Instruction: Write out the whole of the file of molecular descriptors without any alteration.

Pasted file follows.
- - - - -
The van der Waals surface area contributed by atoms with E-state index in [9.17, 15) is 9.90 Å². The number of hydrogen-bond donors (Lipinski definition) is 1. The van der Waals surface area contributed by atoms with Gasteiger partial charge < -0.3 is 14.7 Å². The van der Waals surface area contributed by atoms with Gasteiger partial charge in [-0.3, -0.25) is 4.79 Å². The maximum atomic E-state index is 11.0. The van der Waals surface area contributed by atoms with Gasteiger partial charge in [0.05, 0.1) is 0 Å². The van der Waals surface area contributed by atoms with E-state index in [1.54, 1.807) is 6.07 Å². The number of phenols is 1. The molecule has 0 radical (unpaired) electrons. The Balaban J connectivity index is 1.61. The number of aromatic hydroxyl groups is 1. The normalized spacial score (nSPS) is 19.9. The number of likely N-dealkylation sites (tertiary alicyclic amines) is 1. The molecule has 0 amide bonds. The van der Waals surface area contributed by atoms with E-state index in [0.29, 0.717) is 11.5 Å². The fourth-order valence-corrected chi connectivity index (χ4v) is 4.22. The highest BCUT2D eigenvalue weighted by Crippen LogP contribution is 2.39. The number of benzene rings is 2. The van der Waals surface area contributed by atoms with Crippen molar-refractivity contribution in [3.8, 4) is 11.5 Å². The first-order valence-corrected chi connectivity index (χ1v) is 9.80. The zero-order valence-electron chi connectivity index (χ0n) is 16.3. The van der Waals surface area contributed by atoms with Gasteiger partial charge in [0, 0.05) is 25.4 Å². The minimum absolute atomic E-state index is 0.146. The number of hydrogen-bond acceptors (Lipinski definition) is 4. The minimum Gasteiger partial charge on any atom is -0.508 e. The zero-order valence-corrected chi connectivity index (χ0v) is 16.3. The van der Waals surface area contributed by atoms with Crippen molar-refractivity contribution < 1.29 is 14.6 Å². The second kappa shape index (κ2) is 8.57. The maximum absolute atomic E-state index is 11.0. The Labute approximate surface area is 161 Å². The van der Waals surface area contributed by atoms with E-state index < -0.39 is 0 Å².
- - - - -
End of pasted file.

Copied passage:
The van der Waals surface area contributed by atoms with E-state index in [9.17, 15) is 9.90 Å². The number of hydrogen-bond donors (Lipinski definition) is 1. The van der Waals surface area contributed by atoms with Gasteiger partial charge < -0.3 is 14.7 Å². The van der Waals surface area contributed by atoms with Gasteiger partial charge in [-0.3, -0.25) is 4.79 Å². The maximum atomic E-state index is 11.0. The van der Waals surface area contributed by atoms with Gasteiger partial charge in [0.05, 0.1) is 0 Å². The van der Waals surface area contributed by atoms with E-state index in [1.54, 1.807) is 6.07 Å². The number of phenols is 1. The molecule has 0 radical (unpaired) electrons. The Balaban J connectivity index is 1.61. The number of aromatic hydroxyl groups is 1. The normalized spacial score (nSPS) is 19.9. The number of likely N-dealkylation sites (tertiary alicyclic amines) is 1. The molecule has 0 amide bonds. The van der Waals surface area contributed by atoms with E-state index in [0.29, 0.717) is 11.5 Å². The fourth-order valence-corrected chi connectivity index (χ4v) is 4.22. The highest BCUT2D eigenvalue weighted by Crippen LogP contribution is 2.39. The number of benzene rings is 2. The van der Waals surface area contributed by atoms with Crippen molar-refractivity contribution in [3.8, 4) is 11.5 Å². The first-order valence-corrected chi connectivity index (χ1v) is 9.80. The zero-order valence-electron chi connectivity index (χ0n) is 16.3. The van der Waals surface area contributed by atoms with Gasteiger partial charge in [0, 0.05) is 25.4 Å². The minimum absolute atomic E-state index is 0.146. The number of hydrogen-bond acceptors (Lipinski definition) is 4. The minimum Gasteiger partial charge on any atom is -0.508 e. The zero-order valence-corrected chi connectivity index (χ0v) is 16.3. The van der Waals surface area contributed by atoms with Crippen molar-refractivity contribution < 1.29 is 14.6 Å². The second kappa shape index (κ2) is 8.57. The maximum absolute atomic E-state index is 11.0. The Labute approximate surface area is 161 Å². The van der Waals surface area contributed by atoms with E-state index < -0.39 is 0 Å².